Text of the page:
Racial and religious bullying not an issue

For one student, who in other schools might have been the target of such bullying due in part to living in Syria for 11 years, that didn’t happen.


Bella Leous and Mary Stempky


While the Southern Poverty Law Center has reported more than 400 cases of bullying immediately after the presidential election, that was not the case and continues not to be the case here, as diversity is a core value at school.

For one student, who in other schools might have been the target of such bullying due in part to living in Syria for 11 years, that didn’t happen.

Sophomore Fares Fallouh was born in New Jersey, but his family relocated back to Syria, where he lived for more than a decade. When he was 12, Fallouh returned to the United States.

Fallouh’s life: Syria to America

Fallouh lived a particularly normal life in in the Syrian capital of Damascus. “I’d wake up at 7:00 a.m. Start school at 8:00 a.m. I’d come back from school around 2:30 and after that I’d do homework and hang out with friends,” said Fallouh.

Fallouh lived in Damascus until he was 12 years old. Around that time, the ongoing civil war started to near his home.

He said that violent events in direct correlation with the civil war happened “once a month or every two months.” Finally, the war got to a point in which Fallouh’s family didn’t feel safe anymore.

Fallouh said, ”The war got worse, and my family wanted me and my sister to be safe.”

Fallouh then started a new chapter in his life by coming to America. Although Fallouh said that he misses his friends and family in Syria, he has made many new friendships in America.

Fallouh also said he doesn’t feel like he has ever been discriminated against, but he was “more judged by my accent when I first came here.”

Fallouh also said that Cathedral has a welcoming atmosphere and nobody has bullied him.

Little to no reports 

Mrs. Kathy Saum, vice principal of student conduct, also believes that there is little to no racially or religiously motivated cases of bullying at Cathedral. Saum said, ”There’s none of it reported. I may hear some teachers talking about incidents, but they do not become a bullying issue.”

Saum handles 80% of bullying at school. She believes that she has not seen a trend in bullying regarding race or religion since the election.

“We absolutely will pull together no matter what,” said Saum when talking about how Cathedral can stay united after the election. “It’s one of the things we’re good at.”

Cathedral, united

President Mr. Rob Bridges is also a believer in Cathedral’s unity and peaceful response to the election, unlike a few students across the country who reacted to the presidential election with animosity.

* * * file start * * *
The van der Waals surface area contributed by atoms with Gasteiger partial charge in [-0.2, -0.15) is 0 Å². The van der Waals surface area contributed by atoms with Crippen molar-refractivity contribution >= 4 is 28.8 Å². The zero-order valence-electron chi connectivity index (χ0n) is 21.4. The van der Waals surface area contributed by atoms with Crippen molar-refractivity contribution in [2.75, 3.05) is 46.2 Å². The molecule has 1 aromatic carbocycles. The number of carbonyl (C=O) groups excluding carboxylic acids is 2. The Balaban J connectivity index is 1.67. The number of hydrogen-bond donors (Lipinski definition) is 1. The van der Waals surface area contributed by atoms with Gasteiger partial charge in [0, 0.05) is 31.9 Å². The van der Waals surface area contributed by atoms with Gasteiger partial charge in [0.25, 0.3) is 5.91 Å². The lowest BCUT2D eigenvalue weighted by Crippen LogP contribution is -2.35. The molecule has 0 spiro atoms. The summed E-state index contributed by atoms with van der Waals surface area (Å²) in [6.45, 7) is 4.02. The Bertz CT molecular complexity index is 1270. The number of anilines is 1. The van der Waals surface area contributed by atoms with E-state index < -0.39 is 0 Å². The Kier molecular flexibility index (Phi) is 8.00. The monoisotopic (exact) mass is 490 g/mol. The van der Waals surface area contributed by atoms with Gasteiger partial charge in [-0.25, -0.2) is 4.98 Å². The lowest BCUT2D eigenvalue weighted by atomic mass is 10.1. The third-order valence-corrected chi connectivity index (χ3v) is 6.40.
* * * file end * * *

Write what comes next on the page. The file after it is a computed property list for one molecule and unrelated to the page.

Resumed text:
“The whole presidential cycle was different,” said Bridges.

“During the election it became more normal dehumanizing things.”

Bridges said he doesn’t think Cathedral has to be associated with the chaos of the election because of the strong, unified community.

“I don’t think our school needs to be involved in the hate. There’s nothing in our faith that condones hate. It’s the opposite. It’s a commandment to love.”

Bridges stressed the importance of continuing to be a diverse and integrated school community, and supporting one of the many Holy Cross values, inclusiveness and diversity, that makes Cathedral the school it is today.

Community and diversity

Mr. Ken Barlow, vice president for community relations and diversity, has spoken publicly at school about diversity in the past, including at the Arlington assembly.

When talking about the geographics of the school community, Barlow said,”Our ethnic diversity is generally/closely representative of our city at large.”

Cathedral continues to stand as a school community throughout the presidential transition.

Fallouh is just one example of a student not letting the election or prejudices define him.

Fallouh’s advice to anyone who has been judged or bullied for their ethnicity is, ”Just ignore others and do you.”


Being born in one country, growing up in another and then moving back to the country in which one was born is an interesting experience. A student who has dealt with this first hand is sophomore Fares Fallouh.

“I lived in Syria for 10 years from (the ages of) 1-11,” Fallouh wrote via email.

He said that he and his family left Syria due to the civil unrest.

In an email, history teacher Mr. Anthony Ernst wrote that the Syrian civil war began as a reaction to the Arab Spring uprisings. “It seems the Assad government attempted to use force to suppress the Arab Spring,” Ernst said.

“(This) ignited a series of responses leading into the civil war,” Ernst continued.

Fallouh stated that his family packed up their belongings and after a 12-hour plane ride, they arrived in America.

Fallouh is able to speak Arabic. However, he does not have difficulty with English because he was taught English in Syria.

Ernst said that America has been a portion of the entirety of the global community helping to assist in the Syrian refugees. “(America has) opened its border to a select group of refugees,” Ernst stated in an email.

These refugees who have come to America are isolated from friends and relatives who still reside in Syria.

Fallouh has experienced this separation first-hand.

“I have a lot of friends and family who still live in Syria,” said Fallouh.

However, despite distance, Fallouh is able to keep in contact with relatives and friends who do not live in America.

“I talk to (my family and friends) a couple times a week, maybe two times a week,” Fallouh said.

During these conversations, Fallouh hears news about Syria’s current events and how the country is faring during this time of civil unrest. Fallouh stated, “(My family and friends) tell me if there is anything wrong (in Syria) or if it’s OK.”